Update: Hospital options

December 2014 Posted in News

By Kristine Thomas

Silverton Health Board of Directors Chair Gayle Goschie is hopeful she can announce by February who Silverton Health has chosen as its partner.

This fall, Goschie said the board made the decision Silverton Health can no longer operate independently and move forward to meet the needs of the community.

“The board realized it’s not fiscally responsible to stay independent,” Goschie said. “It was a tough decision for the board to make, but it was the right decision to make.”

Although Goschie confirmed the board has decided a nonprofit healthcare organization partner is preferable, she could not say who the board is considering. The list started with eight to 10 organizations and has been narrowed, she said. Both Goschie and Silverton Health President/CEO Rick Cagen said a partner had not been chosen as of early December.

“We are still at the point where we are hammering things down,” she said. “We can’t talk about who the partnership options are because it would be unfair for people to speculate.”

Cagen acknowledges there has been speculation about Providence Health, particularly since Silverton Health entered into a memorandum of understanding about two years ago to work closely with Providence for better efficiency of services. Silverton Health has had a working relationship with Providence for 20 years.

Cagen said Providence was on the initial list. Citing the advice of the hospital’s attorney, Cagen added it would be inappropriate to say which healthcare organizations are currently being considered.

Goschie emphasized the changing economies of healthcare has made it difficult for Silverton Health to remain independent. If it were to do so, the hospital would continue to struggle financially, she said.

“The only way for the hospital to survive is if we have a partner,” Goschie said. “Our community deserves more than us surviving.”

During the entire process, Goschie said the board has done its due diligence and looked at what criteria it believes would make a strong partner.

“We are not just looking at what would be the most obvious, such as what is the closest system to us,” Goschie said.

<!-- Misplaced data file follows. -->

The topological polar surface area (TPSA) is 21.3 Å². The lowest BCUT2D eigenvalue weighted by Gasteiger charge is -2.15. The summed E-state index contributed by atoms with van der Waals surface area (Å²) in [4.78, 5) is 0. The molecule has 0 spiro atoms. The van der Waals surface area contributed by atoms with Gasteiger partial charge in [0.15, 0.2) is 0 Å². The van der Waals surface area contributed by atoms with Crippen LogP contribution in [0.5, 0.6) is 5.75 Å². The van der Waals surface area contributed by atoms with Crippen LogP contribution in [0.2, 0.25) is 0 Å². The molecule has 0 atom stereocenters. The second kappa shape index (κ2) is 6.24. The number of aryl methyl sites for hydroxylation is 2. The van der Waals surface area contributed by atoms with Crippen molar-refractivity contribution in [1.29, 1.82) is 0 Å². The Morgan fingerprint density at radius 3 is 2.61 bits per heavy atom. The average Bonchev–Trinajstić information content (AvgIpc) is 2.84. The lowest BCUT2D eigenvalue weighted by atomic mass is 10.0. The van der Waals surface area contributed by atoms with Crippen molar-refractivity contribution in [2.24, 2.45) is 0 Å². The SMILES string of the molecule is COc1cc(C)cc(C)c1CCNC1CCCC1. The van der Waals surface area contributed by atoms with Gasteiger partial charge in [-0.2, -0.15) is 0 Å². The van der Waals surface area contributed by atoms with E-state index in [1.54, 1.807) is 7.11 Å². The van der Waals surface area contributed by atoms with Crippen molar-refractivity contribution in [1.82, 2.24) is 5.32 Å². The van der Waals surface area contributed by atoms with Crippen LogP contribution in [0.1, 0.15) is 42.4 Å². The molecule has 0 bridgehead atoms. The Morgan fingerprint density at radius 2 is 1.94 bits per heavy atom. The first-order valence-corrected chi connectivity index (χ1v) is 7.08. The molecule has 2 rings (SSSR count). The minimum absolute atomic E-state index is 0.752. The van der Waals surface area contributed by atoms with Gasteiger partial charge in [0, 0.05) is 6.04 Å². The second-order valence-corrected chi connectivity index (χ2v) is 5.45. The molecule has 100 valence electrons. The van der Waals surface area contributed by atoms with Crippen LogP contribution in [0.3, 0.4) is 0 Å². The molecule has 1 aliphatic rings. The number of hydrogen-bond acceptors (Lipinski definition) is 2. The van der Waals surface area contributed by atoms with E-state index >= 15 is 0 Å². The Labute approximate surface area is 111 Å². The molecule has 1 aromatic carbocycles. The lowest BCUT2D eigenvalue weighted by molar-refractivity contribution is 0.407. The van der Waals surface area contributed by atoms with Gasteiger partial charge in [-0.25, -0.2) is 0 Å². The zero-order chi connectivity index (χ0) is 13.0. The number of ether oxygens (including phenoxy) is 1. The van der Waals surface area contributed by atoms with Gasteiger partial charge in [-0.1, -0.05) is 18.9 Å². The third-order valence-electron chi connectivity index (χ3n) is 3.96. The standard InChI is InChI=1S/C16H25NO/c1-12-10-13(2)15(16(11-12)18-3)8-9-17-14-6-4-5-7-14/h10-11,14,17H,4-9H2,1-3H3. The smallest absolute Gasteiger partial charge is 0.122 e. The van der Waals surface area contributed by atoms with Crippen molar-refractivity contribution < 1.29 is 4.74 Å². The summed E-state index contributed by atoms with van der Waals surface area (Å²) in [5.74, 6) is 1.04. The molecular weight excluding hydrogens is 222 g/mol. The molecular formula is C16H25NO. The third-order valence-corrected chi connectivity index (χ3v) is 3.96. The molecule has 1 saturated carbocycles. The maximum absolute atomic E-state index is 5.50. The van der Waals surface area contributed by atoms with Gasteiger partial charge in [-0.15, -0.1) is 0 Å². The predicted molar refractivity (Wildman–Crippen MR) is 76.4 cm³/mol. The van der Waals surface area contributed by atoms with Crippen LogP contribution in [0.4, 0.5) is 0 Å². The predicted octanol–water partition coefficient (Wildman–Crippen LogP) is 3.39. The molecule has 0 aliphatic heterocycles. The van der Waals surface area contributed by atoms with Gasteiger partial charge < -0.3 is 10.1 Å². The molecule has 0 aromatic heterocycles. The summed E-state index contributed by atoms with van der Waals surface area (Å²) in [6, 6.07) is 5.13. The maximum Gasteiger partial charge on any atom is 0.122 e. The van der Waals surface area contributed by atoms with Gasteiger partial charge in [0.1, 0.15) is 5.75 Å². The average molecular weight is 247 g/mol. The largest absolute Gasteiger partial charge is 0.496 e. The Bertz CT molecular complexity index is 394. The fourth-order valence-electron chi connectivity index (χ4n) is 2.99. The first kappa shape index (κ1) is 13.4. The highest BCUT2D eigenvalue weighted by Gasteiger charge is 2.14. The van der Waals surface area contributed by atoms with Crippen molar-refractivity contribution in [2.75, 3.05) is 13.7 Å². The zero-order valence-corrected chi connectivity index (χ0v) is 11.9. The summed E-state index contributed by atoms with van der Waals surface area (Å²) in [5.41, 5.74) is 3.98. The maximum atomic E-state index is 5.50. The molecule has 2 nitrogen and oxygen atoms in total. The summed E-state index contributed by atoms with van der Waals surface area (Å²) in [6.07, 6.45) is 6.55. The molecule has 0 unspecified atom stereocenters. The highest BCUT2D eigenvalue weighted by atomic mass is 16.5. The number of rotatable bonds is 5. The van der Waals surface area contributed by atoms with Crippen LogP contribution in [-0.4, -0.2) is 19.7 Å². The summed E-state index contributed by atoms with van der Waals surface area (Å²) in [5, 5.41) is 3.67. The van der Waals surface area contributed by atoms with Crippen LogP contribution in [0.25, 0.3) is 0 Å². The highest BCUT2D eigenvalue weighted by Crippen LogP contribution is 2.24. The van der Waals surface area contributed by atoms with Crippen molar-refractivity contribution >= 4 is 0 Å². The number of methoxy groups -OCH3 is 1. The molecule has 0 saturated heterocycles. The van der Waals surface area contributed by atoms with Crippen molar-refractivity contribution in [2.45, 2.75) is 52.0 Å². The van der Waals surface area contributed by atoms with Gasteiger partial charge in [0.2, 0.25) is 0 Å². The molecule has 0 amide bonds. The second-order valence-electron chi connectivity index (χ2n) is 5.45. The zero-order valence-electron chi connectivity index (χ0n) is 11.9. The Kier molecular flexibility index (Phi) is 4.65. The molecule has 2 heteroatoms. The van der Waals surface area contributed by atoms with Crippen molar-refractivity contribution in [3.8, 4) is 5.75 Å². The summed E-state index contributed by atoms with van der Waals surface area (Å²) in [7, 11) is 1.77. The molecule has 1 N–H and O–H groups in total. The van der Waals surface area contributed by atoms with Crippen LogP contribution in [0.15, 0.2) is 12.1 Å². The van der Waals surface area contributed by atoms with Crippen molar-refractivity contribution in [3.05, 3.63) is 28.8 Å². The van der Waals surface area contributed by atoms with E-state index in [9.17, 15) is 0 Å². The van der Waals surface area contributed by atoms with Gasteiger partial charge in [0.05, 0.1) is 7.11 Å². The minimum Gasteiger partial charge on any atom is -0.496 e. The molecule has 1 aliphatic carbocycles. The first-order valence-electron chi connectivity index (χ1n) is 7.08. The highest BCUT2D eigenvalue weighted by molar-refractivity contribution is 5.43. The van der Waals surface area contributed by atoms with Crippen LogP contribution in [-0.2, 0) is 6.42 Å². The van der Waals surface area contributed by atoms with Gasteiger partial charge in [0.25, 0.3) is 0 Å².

“We are looking at all the options. Silverton Health has a certain way of doing business and we have been successful at meeting patients’ needs and we want a partner who will continue to do that.”

Cagen said there are three basic components Silverton Health is looking for in a partner.

“We are looking for a partner who has a similar mission and values as we do,” Cagen said. “We are also looking for a partner who is financially strong.”

Cagen said Silverton Health needs to invest $20 million to upgrade technology – from computers to medical equipment.

“We also want a partner that is stable and will be in a long term partnership with us,” he said.

Cagen and Goschie said it’s also important to select a partner that will allow the board to maintain local control.

When asked if there would be personnel changes likely with the shift, Cagen said his job would not be needed.

“I think a hospital of this size does not need a CEO of my caliber and does not need a CEO,” Cagen said, adding he sees one CEO managing three or four hospitals. He said changes in personnel will take place where services are duplicated, adding he does not foresee a change in medical staff.

“I don’t think it is going to be any different than what we are doing now,” Goschie said. “”What has made us successful as a hospital is we are connected to the community. Why would we want to partner with someone who would want to do anything different than that?”

Cagen said the first step in forming a partnership would be the board to send a letter of interest to the healthcare organization. From there it would take eight to 10 months to work out the details of a letter of intent, which outlines each detail of the partnership. At any time, either party could walk away and the partnership isn’t final until it is signed by Oregon Attorney General Ellen Rosenblum.

Goschie said it’s been a difficult process to make the decision to partner but it’s also a necessary one.

“We are not only looking at what we need today to serve our neighbors and families but to the untold future,” Goschie said. “The board is very positive to be able to continue to provide excellent healthcare for our community.”

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